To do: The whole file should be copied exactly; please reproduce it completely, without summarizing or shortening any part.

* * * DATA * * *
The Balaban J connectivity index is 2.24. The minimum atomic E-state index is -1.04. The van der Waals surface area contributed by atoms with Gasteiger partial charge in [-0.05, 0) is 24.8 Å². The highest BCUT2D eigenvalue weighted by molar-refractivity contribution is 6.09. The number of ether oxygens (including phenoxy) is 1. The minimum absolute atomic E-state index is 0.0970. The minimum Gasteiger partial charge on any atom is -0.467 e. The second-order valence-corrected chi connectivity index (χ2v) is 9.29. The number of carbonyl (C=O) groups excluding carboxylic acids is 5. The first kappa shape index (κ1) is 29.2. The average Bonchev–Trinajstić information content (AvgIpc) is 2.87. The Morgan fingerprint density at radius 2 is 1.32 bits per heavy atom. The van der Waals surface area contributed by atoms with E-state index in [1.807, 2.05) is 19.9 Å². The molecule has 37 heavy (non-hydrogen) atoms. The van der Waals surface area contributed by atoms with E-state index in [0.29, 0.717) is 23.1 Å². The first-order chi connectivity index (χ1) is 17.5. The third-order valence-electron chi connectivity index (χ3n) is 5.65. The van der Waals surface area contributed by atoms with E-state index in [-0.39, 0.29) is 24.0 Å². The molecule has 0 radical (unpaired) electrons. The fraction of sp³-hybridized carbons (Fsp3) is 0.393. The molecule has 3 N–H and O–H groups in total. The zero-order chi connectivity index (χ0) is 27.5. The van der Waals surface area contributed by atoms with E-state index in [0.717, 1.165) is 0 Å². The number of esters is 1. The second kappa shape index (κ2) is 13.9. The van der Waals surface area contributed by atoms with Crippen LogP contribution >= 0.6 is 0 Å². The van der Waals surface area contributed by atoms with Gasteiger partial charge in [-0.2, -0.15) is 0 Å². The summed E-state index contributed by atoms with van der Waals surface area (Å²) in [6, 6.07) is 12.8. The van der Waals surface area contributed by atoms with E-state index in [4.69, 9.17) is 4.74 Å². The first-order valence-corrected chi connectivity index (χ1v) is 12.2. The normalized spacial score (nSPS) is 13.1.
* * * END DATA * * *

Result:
The Balaban J connectivity index is 2.24. The minimum atomic E-state index is -1.04. The van der Waals surface area contributed by atoms with Gasteiger partial charge in [-0.05, 0) is 24.8 Å². The highest BCUT2D eigenvalue weighted by molar-refractivity contribution is 6.09. The number of ether oxygens (including phenoxy) is 1. The minimum absolute atomic E-state index is 0.0970. The minimum Gasteiger partial charge on any atom is -0.467 e. The second-order valence-corrected chi connectivity index (χ2v) is 9.29. The number of carbonyl (C=O) groups excluding carboxylic acids is 5. The first kappa shape index (κ1) is 29.2. The average Bonchev–Trinajstić information content (AvgIpc) is 2.87. The Morgan fingerprint density at radius 2 is 1.32 bits per heavy atom. The van der Waals surface area contributed by atoms with E-state index in [1.807, 2.05) is 19.9 Å². The molecule has 37 heavy (non-hydrogen) atoms. The van der Waals surface area contributed by atoms with E-state index in [0.29, 0.717) is 23.1 Å². The first-order chi connectivity index (χ1) is 17.5. The third-order valence-electron chi connectivity index (χ3n) is 5.65. The van der Waals surface area contributed by atoms with E-state index in [-0.39, 0.29) is 24.0 Å². The molecule has 0 radical (unpaired) electrons. The fraction of sp³-hybridized carbons (Fsp3) is 0.393. The molecule has 3 N–H and O–H groups in total. The zero-order chi connectivity index (χ0) is 27.5. The van der Waals surface area contributed by atoms with E-state index in [0.717, 1.165) is 0 Å². The number of esters is 1. The second kappa shape index (κ2) is 13.9. The van der Waals surface area contributed by atoms with Crippen LogP contribution >= 0.6 is 0 Å². The van der Waals surface area contributed by atoms with Gasteiger partial charge in [-0.2, -0.15) is 0 Å². The summed E-state index contributed by atoms with van der Waals surface area (Å²) in [6, 6.07) is 12.8. The van der Waals surface area contributed by atoms with E-state index in [4.69, 9.17) is 4.74 Å². The first-order valence-corrected chi connectivity index (χ1v) is 12.2. The normalized spacial score (nSPS) is 13.1.